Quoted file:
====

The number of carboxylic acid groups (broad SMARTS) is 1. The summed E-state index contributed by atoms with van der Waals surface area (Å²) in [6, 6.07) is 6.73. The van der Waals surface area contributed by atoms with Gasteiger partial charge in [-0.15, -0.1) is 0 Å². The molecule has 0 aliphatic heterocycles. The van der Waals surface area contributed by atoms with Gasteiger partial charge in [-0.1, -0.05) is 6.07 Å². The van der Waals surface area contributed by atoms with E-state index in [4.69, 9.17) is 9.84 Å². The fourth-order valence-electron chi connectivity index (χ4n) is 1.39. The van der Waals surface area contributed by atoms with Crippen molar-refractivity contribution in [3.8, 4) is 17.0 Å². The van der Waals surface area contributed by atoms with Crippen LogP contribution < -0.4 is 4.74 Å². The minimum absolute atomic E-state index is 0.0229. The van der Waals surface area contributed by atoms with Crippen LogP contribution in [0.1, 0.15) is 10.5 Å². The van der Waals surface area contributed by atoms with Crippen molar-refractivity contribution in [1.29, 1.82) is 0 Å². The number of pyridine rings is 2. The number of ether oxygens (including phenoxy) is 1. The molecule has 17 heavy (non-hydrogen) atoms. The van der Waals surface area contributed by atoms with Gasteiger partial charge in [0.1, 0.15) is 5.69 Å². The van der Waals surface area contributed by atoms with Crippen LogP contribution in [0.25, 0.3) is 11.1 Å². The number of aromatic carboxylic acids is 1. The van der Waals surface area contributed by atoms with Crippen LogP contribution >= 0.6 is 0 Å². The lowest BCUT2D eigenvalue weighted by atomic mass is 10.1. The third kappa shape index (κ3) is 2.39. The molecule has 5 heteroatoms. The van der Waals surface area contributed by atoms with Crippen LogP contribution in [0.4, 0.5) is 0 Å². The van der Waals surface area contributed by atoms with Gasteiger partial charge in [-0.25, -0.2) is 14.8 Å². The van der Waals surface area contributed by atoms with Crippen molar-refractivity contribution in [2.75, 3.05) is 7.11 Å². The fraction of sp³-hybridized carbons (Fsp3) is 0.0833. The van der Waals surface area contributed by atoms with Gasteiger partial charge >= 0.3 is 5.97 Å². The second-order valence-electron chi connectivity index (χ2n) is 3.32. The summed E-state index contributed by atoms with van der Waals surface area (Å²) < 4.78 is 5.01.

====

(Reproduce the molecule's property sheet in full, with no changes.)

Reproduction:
The number of carboxylic acid groups (broad SMARTS) is 1. The summed E-state index contributed by atoms with van der Waals surface area (Å²) in [6, 6.07) is 6.73. The van der Waals surface area contributed by atoms with Gasteiger partial charge in [-0.15, -0.1) is 0 Å². The molecule has 0 aliphatic heterocycles. The van der Waals surface area contributed by atoms with Gasteiger partial charge in [-0.1, -0.05) is 6.07 Å². The van der Waals surface area contributed by atoms with E-state index in [4.69, 9.17) is 9.84 Å². The fourth-order valence-electron chi connectivity index (χ4n) is 1.39. The van der Waals surface area contributed by atoms with Crippen molar-refractivity contribution in [3.8, 4) is 17.0 Å². The van der Waals surface area contributed by atoms with Crippen LogP contribution < -0.4 is 4.74 Å². The minimum absolute atomic E-state index is 0.0229. The van der Waals surface area contributed by atoms with Crippen LogP contribution in [0.1, 0.15) is 10.5 Å². The van der Waals surface area contributed by atoms with Crippen molar-refractivity contribution in [1.29, 1.82) is 0 Å². The number of pyridine rings is 2. The number of ether oxygens (including phenoxy) is 1. The molecule has 17 heavy (non-hydrogen) atoms. The van der Waals surface area contributed by atoms with Gasteiger partial charge in [0.1, 0.15) is 5.69 Å². The van der Waals surface area contributed by atoms with Crippen LogP contribution in [0.25, 0.3) is 11.1 Å². The number of aromatic carboxylic acids is 1. The van der Waals surface area contributed by atoms with Crippen LogP contribution >= 0.6 is 0 Å². The lowest BCUT2D eigenvalue weighted by atomic mass is 10.1. The third kappa shape index (κ3) is 2.39. The molecule has 5 heteroatoms. The van der Waals surface area contributed by atoms with Crippen LogP contribution in [0.4, 0.5) is 0 Å². The van der Waals surface area contributed by atoms with Gasteiger partial charge in [-0.25, -0.2) is 14.8 Å². The van der Waals surface area contributed by atoms with Crippen molar-refractivity contribution in [2.75, 3.05) is 7.11 Å². The fraction of sp³-hybridized carbons (Fsp3) is 0.0833. The van der Waals surface area contributed by atoms with Gasteiger partial charge >= 0.3 is 5.97 Å². The second-order valence-electron chi connectivity index (χ2n) is 3.32. The summed E-state index contributed by atoms with van der Waals surface area (Å²) < 4.78 is 5.01.